The higher education sector, and beyond, aspires for improved and more equal mental health and wellbeing outcomes for students and staff. Additionally, the Augar Report states that higher education plays a central role in enabling social mobility lifetime remunerative employment and higher levels of education that are associated with better physical and mental health.

A student mindfulness model – creating space between you and your thoughts

Mindfulness, recommended for those who want to improve their mental health and wellbeing, is when we are fully present and aware of what we are doing, while not being overwhelmed by what is occurring around us. While it may not be easy at the beginning, it gets better over practice.

Professor Rajita Sinha, director of the world-renowned Yale University Stress Center, says that mindfulness practice does not have to be convoluted. ‘It is really about being in the moment, observing what’s coming at you from the outside and what’s coming up inside—taking it in and observing, and not reacting to it.’

Anne Dutton, Director of Mindfulness Education, Yale University, says mindfulness is a practice that involves three components:

  • • Paying attention to what is happening in the present moment
  • • Doing this purposely and deliberately, with resolve
  • • Maintaining the attitude that you will stay with your mindfulness experience, whether it is pleasant or unpleasant

World-leading psychology expert, Professor Sara Lazar, Harvard University, speaking with LSST about Dutton’s work, said: ‘This is what mindfulness is. At least the most basic aspect of it. There is complexity and nuance in terms of how it is applied to specific situations, but this is always the core component.’

Professor Lazar’s research shows that the mind’s constant chatter can be stopped by mindfulness – proving to be irreplaceable when people are worried about their health, staying distant from families and friends and job security during lockdown.

Speaking about mindfulness practice, Dr Wendy Wigley, LSST’s Head of Student Support and Enhancement, said: ‘I believe one of the most important messages to come out of the crisis is that it is OK not to be OK. The lockdown has impacted each of us in different ways. I encourage colleagues to be ‘mindfully aware’ when engaging with students during the lockdown. This means to listen to what students are really saying and to not ‘rush in’ and ‘fix’ the problem. During these unprecedented times, we can help each other by being more self-aware.’

Shan Wikoon, Lecturer in Business, LSST Elephant and Castle campus, said: ‘Using LSST’s PACT Model of Mindfulness can help with student challenges relating to mental health factors. The model can also assist lecturers in approaching mindfulness by paying attention to student concerns in the present moment in a calm and non-judgmental manner.’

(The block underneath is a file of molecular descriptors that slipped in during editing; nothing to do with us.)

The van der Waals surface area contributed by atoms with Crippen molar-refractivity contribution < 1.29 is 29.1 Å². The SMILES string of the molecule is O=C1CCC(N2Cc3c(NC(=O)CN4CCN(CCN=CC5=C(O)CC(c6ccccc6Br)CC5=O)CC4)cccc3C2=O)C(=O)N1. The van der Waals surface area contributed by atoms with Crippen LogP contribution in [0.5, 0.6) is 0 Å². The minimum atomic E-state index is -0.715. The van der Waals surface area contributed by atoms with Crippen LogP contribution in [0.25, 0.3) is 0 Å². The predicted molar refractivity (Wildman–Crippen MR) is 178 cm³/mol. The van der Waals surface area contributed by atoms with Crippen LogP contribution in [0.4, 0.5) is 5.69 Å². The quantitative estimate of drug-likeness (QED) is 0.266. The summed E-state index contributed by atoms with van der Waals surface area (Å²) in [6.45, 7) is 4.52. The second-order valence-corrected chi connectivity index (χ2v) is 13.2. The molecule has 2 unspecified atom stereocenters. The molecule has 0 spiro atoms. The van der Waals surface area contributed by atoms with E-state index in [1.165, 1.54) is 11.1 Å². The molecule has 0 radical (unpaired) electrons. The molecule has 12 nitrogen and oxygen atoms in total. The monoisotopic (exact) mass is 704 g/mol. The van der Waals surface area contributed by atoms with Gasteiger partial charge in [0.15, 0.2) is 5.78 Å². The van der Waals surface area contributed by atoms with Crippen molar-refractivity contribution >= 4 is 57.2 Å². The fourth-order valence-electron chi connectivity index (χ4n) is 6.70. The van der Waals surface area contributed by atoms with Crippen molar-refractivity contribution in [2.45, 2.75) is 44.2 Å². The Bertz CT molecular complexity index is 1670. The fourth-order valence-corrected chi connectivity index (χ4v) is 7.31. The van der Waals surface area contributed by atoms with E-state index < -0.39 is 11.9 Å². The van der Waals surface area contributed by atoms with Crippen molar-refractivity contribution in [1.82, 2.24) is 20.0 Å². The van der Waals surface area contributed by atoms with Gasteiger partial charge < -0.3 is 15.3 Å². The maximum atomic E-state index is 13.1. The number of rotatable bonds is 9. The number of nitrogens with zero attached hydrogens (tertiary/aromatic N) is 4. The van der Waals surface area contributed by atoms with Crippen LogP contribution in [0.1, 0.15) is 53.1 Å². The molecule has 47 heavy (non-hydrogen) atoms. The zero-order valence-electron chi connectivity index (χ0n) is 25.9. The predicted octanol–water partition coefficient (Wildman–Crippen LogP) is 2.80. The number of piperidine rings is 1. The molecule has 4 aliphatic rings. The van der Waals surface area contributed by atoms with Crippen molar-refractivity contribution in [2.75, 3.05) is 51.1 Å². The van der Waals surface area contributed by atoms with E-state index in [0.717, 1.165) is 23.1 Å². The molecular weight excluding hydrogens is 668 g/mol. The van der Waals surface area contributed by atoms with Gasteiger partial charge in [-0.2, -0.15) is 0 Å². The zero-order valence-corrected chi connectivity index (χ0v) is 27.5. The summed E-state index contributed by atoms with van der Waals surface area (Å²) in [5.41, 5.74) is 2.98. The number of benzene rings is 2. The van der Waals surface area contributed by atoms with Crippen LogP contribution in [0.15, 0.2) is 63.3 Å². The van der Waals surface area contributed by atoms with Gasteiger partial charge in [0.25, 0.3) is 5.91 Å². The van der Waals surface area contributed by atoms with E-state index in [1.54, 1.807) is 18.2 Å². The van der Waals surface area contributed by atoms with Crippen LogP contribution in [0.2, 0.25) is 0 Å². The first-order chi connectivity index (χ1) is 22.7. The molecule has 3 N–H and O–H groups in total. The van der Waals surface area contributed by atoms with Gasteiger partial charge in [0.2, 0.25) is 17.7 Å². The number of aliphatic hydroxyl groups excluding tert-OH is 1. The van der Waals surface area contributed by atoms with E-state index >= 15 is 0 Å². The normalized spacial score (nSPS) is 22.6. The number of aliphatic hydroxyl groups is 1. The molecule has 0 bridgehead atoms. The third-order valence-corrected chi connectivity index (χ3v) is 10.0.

Dr Julieta Galante, a mindfulness and mental health expert at Cambridge University, speaking with LSST about student mindfulness courses, said: ‘Our team has recently published a review of mindfulness courses for university students. We found encouraging evidence that they are effective for promoting mental health in the average student, including reducing anxiety. However, the low methodological quality of most of the trials found by the review precludes making firm recommendations for practice. The variability of the effects that we found means that some students in some contexts may not benefit from mindfulness. Of relevance for the current COVID-19 lockdown situation, our findings suggest that there may not be significant differences between self-help and instructor-led mindfulness courses.’

LSST’s PACT model of mindfulness

Working with LSST’s Student Union, a practical, memorable and student orientated mindfulness model has been proposed to promote positive mental health among the whole student population:

Image: LSST Marketing/Nasir Bashir

The right to optimal mental health

Poor mental health and its hidden health issues among students has profound adverse consequences in terms of the future of education providers and industry sectors that rely on graduates.

Everyone has the right to optimal mental health and mindfulness practices can help. The LSST PACT model aims to promote positive mental health among the whole student population.

Acknowledgements: LSST would like to thank the Office for Students, Universities UK, Cambridge University, Harvard University, Yale University, Ipsos MORI, the Institute of Student Employers and LSST’s Student Union for their comments and time.

Further reading

Dr Rowan Myron, Associate Professor in Healthcare Management and Adult Health, University of West London, one of LSST’s university partners, shares five top tips for keeping mentally well and improving your wellbeing during the ongoing pandemic.

How Students Can Think Positive During COVID–19:

How Students Can Confront COVID-19 Stress Whilst Studying From Home:

Mental Health in Higher Education and the Sector Challenges Ahead:

Contact to learn more about the PACT model.


6 thoughts on “COVID-19 lockdown: consolidating a student mindfulness model”

  1. Masterfully written. Like a play about fact finding to produce a remedy to mental health. Great journey and a greater find LSST and hope the pact model goes a long way for your students. Jim

    • Profession: Retired lecturer in psychology

Comments are closed.